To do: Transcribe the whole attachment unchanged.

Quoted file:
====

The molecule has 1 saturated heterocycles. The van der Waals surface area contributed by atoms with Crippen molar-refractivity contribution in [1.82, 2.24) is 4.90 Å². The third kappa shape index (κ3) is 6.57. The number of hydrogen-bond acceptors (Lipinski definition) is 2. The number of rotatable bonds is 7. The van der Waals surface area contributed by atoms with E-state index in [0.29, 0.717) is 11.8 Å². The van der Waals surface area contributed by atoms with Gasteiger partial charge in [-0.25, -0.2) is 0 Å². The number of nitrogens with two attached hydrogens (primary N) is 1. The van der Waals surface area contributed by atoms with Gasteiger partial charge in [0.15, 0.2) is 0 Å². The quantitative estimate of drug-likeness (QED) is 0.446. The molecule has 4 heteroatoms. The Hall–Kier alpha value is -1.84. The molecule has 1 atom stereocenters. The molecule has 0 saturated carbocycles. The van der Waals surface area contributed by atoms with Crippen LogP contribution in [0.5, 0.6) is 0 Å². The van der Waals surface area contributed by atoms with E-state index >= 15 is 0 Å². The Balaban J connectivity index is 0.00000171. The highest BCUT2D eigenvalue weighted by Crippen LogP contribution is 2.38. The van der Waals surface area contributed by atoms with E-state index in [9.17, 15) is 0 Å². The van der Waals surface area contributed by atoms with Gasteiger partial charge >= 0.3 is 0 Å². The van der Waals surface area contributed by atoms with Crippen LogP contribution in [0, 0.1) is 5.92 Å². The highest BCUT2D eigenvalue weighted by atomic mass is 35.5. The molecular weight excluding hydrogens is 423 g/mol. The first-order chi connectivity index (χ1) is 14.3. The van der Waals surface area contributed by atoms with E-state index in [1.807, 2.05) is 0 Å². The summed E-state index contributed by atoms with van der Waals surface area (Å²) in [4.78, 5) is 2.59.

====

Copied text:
The molecule has 1 saturated heterocycles. The van der Waals surface area contributed by atoms with Crippen molar-refractivity contribution in [1.82, 2.24) is 4.90 Å². The third kappa shape index (κ3) is 6.57. The number of hydrogen-bond acceptors (Lipinski definition) is 2. The number of rotatable bonds is 7. The van der Waals surface area contributed by atoms with E-state index in [0.29, 0.717) is 11.8 Å². The van der Waals surface area contributed by atoms with Gasteiger partial charge in [-0.25, -0.2) is 0 Å². The number of nitrogens with two attached hydrogens (primary N) is 1. The van der Waals surface area contributed by atoms with Gasteiger partial charge in [0.15, 0.2) is 0 Å². The quantitative estimate of drug-likeness (QED) is 0.446. The molecule has 4 heteroatoms. The Hall–Kier alpha value is -1.84. The molecule has 1 atom stereocenters. The molecule has 0 saturated carbocycles. The van der Waals surface area contributed by atoms with Crippen LogP contribution in [0.5, 0.6) is 0 Å². The van der Waals surface area contributed by atoms with E-state index >= 15 is 0 Å². The Balaban J connectivity index is 0.00000171. The highest BCUT2D eigenvalue weighted by Crippen LogP contribution is 2.38. The van der Waals surface area contributed by atoms with E-state index in [9.17, 15) is 0 Å². The van der Waals surface area contributed by atoms with Gasteiger partial charge >= 0.3 is 0 Å². The van der Waals surface area contributed by atoms with Crippen LogP contribution in [0, 0.1) is 5.92 Å². The highest BCUT2D eigenvalue weighted by atomic mass is 35.5. The molecular weight excluding hydrogens is 423 g/mol. The first-order chi connectivity index (χ1) is 14.3. The van der Waals surface area contributed by atoms with E-state index in [1.807, 2.05) is 0 Å². The summed E-state index contributed by atoms with van der Waals surface area (Å²) in [4.78, 5) is 2.59.